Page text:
Issue: March 2023
At the beginning of his pontificate, during the World Youth Day on Copacabana Beach in 2013, Pope Francis exhorted the youth to “¡Hagan lio!” or “Make a mess!”
Even as Pope Francis’s “Traditiones custodies” has cast doubt on the normalization of traditional, authentic Catholicism, some of the Pope’s other actions—such as granting sacramental faculties to SSPX priests—have been more positive. The Pope’s relationship with the Society has been altogether ambiguous, not easy to interpret or explain.
In “Amoris Laetitia,” Pope Francis advocates for a kind of “situation ethics,” in which rules of morality are changeable according to personal needs in particular cases. This moral view is opposed to the sure, traditional moral teaching of the Church, whose purpose is charity—to help men see what separates them from God—and not a false mercy.
What follows merely develops a thesis in regard to the 287-paragraph, 43,000-word third Encyclical Letter of Pope Francis I. That thesis is that, following Abu Dhabi, Fratelli Tutti presents a universal human brotherhood built on a mistake that misrepresents St. Francis.
At the initiative of Cardinal Bea, the Pontifical Council for Interreligious Dialogue was created during the second-to-last session of Vatican Council II, in 1964. This was anything but an isolated event; in fact, it was one of a whole array of creations, all of which held the promise of a bright future. The Protestant World Council of Churches created an Office for Interreligious Relations. The World Conference of Religions for Peace (WCRP) was born of a UN initiative and held its first sessions in 1970 in Kyoto, in 1974 in Louvain, and in 1979 in New York.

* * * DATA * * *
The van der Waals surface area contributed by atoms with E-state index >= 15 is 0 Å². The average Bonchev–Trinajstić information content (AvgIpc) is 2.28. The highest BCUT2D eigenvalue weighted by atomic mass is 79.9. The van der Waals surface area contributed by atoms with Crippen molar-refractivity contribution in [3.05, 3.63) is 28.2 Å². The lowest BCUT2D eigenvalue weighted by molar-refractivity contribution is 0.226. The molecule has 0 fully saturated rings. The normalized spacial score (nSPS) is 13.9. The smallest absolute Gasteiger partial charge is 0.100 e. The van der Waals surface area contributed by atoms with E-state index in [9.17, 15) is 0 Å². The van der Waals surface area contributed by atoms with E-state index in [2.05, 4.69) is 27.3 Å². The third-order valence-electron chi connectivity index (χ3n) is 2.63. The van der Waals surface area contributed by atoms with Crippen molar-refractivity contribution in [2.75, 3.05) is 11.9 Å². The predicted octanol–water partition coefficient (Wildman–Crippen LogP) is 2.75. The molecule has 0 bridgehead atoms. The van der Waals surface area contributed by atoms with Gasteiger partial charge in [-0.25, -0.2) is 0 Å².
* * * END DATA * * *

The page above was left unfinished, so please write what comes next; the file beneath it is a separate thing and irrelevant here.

Whether the Vatican accepts it or not, the “Amazon rite” affair that took place in the Vatican Gardens on October 4 in the presence of Pope Francis, and that of the Pachamama “statuettes” that followed, are far from closed. They require at least some clarification and a mea culpa.
“Wilson has his Fourteen Points,” Georges Clemenceau is reputed to have grumbled; “God only had ten.” Pope Francis is more humble than the irritatingly pedantic American President. In his writings he publicly offers us a less extensive diagram for achieving the peace that passes all understanding based upon four principles alone.
Legend has it that, in a conversation with a seminarian in 1977, Archbishop Lefebvre remarked that the best book on the New Mass was the one written by Da Silveira. Given the excellence of the work, the story is quite believable. The author’s research is deep, his arguments are compelling, and his judgments are reasoned and measured.
When your country is on the verge of civil war and militant atheists with no tolerance for dissent are trying to take over, starting a convent in the nation’s capitol might not be the first thing on most people’s agenda. Fortunately, Mother Catherine Abrikosova, author of “The Seven Last Words of Our Lord Upon the Cross,” was not most people. Mother Catherine, as editor and co-translator Brendan King writes in his introduction, started a Byzantine Catholic convent in her apartment in Moscow in 1917, just as the Bolshevik revolution was erupting.